World War II known as the Second World War, was a global war that lasted from 1939 to 1945. The vast majority of the world's countries—including all the great powers—eventually formed two opposing military alliances: the Allies and the Axis. A state of total war emerged, directly involving more than 100 million people from over 30 countries; the major participants threw their entire economic and scientific capabilities behind the war effort, blurring the distinction between civilian and military resources. World War II was the deadliest conflict in human history, marked by 50 to 85 million fatalities, most of whom were civilians in the Soviet Union and China, it included massacres, the genocide of the Holocaust, strategic bombing, premeditated death from starvation and disease, the only use of nuclear weapons in war. Japan, which aimed to dominate Asia and the Pacific, was at war with China by 1937, though neither side had declared war on the other. World War II is said to have begun on 1 September 1939, with the invasion of Poland by Germany and subsequent declarations of war on Germany by France and the United Kingdom.
From late 1939 to early 1941, in a series of campaigns and treaties, Germany conquered or controlled much of continental Europe, formed the Axis alliance with Italy and Japan. Under the Molotov–Ribbentrop Pact of August 1939, Germany and the Soviet Union partitioned and annexed territories of their European neighbours, Finland and the Baltic states. Following the onset of campaigns in North Africa and East Africa, the fall of France in mid 1940, the war continued between the European Axis powers and the British Empire. War in the Balkans, the aerial Battle of Britain, the Blitz, the long Battle of the Atlantic followed. On 22 June 1941, the European Axis powers launched an invasion of the Soviet Union, opening the largest land theatre of war in history; this Eastern Front trapped most crucially the German Wehrmacht, into a war of attrition. In December 1941, Japan launched a surprise attack on the United States as well as European colonies in the Pacific. Following an immediate U. S. declaration of war against Japan, supported by one from Great Britain, the European Axis powers declared war on the U.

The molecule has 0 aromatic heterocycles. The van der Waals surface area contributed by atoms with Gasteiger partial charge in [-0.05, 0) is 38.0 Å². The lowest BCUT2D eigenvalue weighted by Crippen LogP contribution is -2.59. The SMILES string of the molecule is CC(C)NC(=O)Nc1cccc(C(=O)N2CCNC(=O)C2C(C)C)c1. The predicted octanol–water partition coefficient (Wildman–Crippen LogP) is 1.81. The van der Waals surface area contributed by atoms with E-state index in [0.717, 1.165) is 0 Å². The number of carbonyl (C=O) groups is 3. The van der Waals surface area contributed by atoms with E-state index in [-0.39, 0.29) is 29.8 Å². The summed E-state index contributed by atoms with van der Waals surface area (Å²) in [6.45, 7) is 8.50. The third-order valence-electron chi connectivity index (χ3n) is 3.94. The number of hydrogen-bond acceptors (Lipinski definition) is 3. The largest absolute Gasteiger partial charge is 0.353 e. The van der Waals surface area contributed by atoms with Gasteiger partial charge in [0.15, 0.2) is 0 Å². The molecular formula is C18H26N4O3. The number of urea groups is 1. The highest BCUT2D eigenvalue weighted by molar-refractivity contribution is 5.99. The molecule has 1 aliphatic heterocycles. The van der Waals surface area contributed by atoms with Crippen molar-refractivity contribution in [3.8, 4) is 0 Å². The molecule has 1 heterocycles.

S. in solidarity with their Japanese ally. Rapid Japanese conquests over much of the Western Pacific ensued, perceived by many in Asia as liberation from Western dominance and resulting in the support of several armies from defeated territories; the Axis advance in the Pacific halted in 1942. Key setbacks in 1943, which included a series of German defeats on the Eastern Front, the Allied invasions of Sicily and Italy, Allied victories in the Pacific, cost the Axis its initiative and forced it into strategic retreat on all fronts. In 1944, the Western Allies invaded German-occupied France, while the Soviet Union regained its territorial losses and turned toward Germany and its allies. During 1944 and 1945 the Japanese suffered major reverses in mainland Asia in Central China, South China and Burma, while the Allies crippled the Japanese Navy and captured key Western Pacific islands; the war in Europe concluded with an invasion of Germany by the Western Allies and the Soviet Union, culminating in the capture of Berlin by Soviet troops, the suicide of Adolf Hitler and the German unconditional surrender on 8 May 1945.